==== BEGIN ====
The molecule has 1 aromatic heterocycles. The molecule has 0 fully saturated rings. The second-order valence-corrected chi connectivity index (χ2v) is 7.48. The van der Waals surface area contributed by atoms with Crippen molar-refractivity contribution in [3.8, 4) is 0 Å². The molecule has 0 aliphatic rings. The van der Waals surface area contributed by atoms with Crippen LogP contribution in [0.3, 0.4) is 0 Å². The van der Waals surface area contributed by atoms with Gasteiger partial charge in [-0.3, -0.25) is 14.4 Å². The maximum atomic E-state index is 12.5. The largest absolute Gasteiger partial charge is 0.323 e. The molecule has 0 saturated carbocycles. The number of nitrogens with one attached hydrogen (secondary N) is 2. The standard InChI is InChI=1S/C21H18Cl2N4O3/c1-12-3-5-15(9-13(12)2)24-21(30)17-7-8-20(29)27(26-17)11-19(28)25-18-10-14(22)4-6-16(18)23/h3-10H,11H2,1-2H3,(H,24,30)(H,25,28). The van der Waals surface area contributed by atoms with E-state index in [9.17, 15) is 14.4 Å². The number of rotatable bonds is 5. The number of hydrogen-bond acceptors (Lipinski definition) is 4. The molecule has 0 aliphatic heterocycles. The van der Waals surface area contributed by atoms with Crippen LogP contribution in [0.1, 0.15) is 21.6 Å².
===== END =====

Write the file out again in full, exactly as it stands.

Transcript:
The molecule has 1 aromatic heterocycles. The molecule has 0 fully saturated rings. The second-order valence-corrected chi connectivity index (χ2v) is 7.48. The van der Waals surface area contributed by atoms with Crippen molar-refractivity contribution in [3.8, 4) is 0 Å². The molecule has 0 aliphatic rings. The van der Waals surface area contributed by atoms with Crippen LogP contribution in [0.3, 0.4) is 0 Å². The van der Waals surface area contributed by atoms with Gasteiger partial charge in [-0.3, -0.25) is 14.4 Å². The maximum atomic E-state index is 12.5. The largest absolute Gasteiger partial charge is 0.323 e. The molecule has 0 saturated carbocycles. The number of nitrogens with one attached hydrogen (secondary N) is 2. The standard InChI is InChI=1S/C21H18Cl2N4O3/c1-12-3-5-15(9-13(12)2)24-21(30)17-7-8-20(29)27(26-17)11-19(28)25-18-10-14(22)4-6-16(18)23/h3-10H,11H2,1-2H3,(H,24,30)(H,25,28). The van der Waals surface area contributed by atoms with E-state index in [9.17, 15) is 14.4 Å². The number of rotatable bonds is 5. The number of hydrogen-bond acceptors (Lipinski definition) is 4. The molecule has 0 aliphatic heterocycles. The van der Waals surface area contributed by atoms with Crippen LogP contribution in [0.1, 0.15) is 21.6 Å².